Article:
Improving Road Safety Education and Driver Training
Raising awareness of the need to pay attention on the road
Over 69% of road traffic accidents occur each year because drivers aren’t paying attention or are distracted. Professor Derrick Watson and Dr Melina Kunar’s research investigates how people process and pay attention to their environment and they have worked with police forces, local authorities and road safety organisations to educate road users about the importance of paying attention and minimising distractions whilst driving.
According to the Department for Transport, 69% of accidents that occur each year in the UK arise because of human error, with 40% occurring as the driver failed to look properly. One of the biggest distractions for drivers is talking on a mobile phone, and whilst talking on a hands-held phone while driving is illegal, there is no legislation preventing hands-free phone conversations while behind the wheel. The team’s research demonstrated, however, that although it is legal, talking on a hands-free mobile phone leads to a consistent cognitive delay in driver response, which could have serious consequences. Professor Watson and Dr Kunar’s project has been crucial in raising awareness of the importance of paying attention to what we see whilst driving and avoiding distractions.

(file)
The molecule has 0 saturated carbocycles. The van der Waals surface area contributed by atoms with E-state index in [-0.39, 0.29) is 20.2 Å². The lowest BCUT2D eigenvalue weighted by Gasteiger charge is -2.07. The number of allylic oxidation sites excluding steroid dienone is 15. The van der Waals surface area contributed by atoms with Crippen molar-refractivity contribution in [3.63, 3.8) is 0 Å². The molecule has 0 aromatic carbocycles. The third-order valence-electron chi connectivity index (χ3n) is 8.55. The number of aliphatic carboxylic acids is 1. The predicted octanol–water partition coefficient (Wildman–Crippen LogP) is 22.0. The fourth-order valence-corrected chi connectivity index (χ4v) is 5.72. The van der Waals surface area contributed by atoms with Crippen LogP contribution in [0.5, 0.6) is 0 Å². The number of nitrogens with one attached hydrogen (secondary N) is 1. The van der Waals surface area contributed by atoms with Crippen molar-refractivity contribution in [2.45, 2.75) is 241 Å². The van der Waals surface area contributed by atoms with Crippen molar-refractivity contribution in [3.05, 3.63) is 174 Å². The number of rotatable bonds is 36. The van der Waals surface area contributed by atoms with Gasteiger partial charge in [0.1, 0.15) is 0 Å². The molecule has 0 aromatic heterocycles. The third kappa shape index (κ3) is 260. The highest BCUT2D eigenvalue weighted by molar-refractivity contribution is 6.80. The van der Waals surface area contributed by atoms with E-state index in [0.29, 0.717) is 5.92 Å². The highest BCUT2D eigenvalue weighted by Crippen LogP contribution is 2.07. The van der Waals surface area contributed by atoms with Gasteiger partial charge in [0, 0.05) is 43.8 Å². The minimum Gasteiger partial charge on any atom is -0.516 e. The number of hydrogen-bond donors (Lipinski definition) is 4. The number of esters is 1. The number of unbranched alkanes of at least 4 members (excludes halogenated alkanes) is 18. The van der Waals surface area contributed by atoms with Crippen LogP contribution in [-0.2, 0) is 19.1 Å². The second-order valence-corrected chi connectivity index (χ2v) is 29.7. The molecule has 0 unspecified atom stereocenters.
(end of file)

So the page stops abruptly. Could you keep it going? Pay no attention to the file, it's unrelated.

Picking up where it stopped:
The research team at the University of Warwick developed an intervention to emphasise the importance of visual awareness when driving and change people’s awareness of what they see when driving. Their research focused on two key areas:
The development of an intervention highlighting the importance of paying attention: The team developed a computer-based driver education programme that illustrates the limits of our observational abilities.
The effects of mobile phones on driver distraction: Professor Watson and Dr Kunar’s research into the effect of mobile phone conversations on visual attention revealed that people made twice as many errors when talking and driving.
The team’s work has informed driver education programmes and road safety campaigns of police forces, local authorities and road safety organisations. The Dorset Police adopted Warwick’s intervention in their Driver Awareness Scheme, which has been used by almost 1000 speed offenders. In addition, Gloucestershire Constabulary adopted the intervention for all their standard response level and advanced level courses, benefitting over 200 of the Force’s high-speed pursuit drivers. The change blindness research which underpins the intervention has been used in local road safety campaigns across the country, benefitting all age groups - from school pupils to older drivers. Leeds and Dudley local authorities, for example, have used the intervention in schools, educating thousands of secondary school pupils about road safety. Dudley have incorporated the intervention into their Driving Safer for Longer Course, aimed at older drivers, and Leeds have incorporated it into their social media campaign aimed at those who consider themselves to be good drivers.
The team’s research into the distraction of mobile phones is being used by the Royal Society for the Prevention of Accidents (ROSPA) as part of their campaign against distracted driving in an online fact-sheet used to form public opinion. In 2020, Dr Kunar presented the research at the ROSPA National Fleet & Road Safety Conference, increasing awareness at a national level about the dangers of inattention and distractions whilst driving.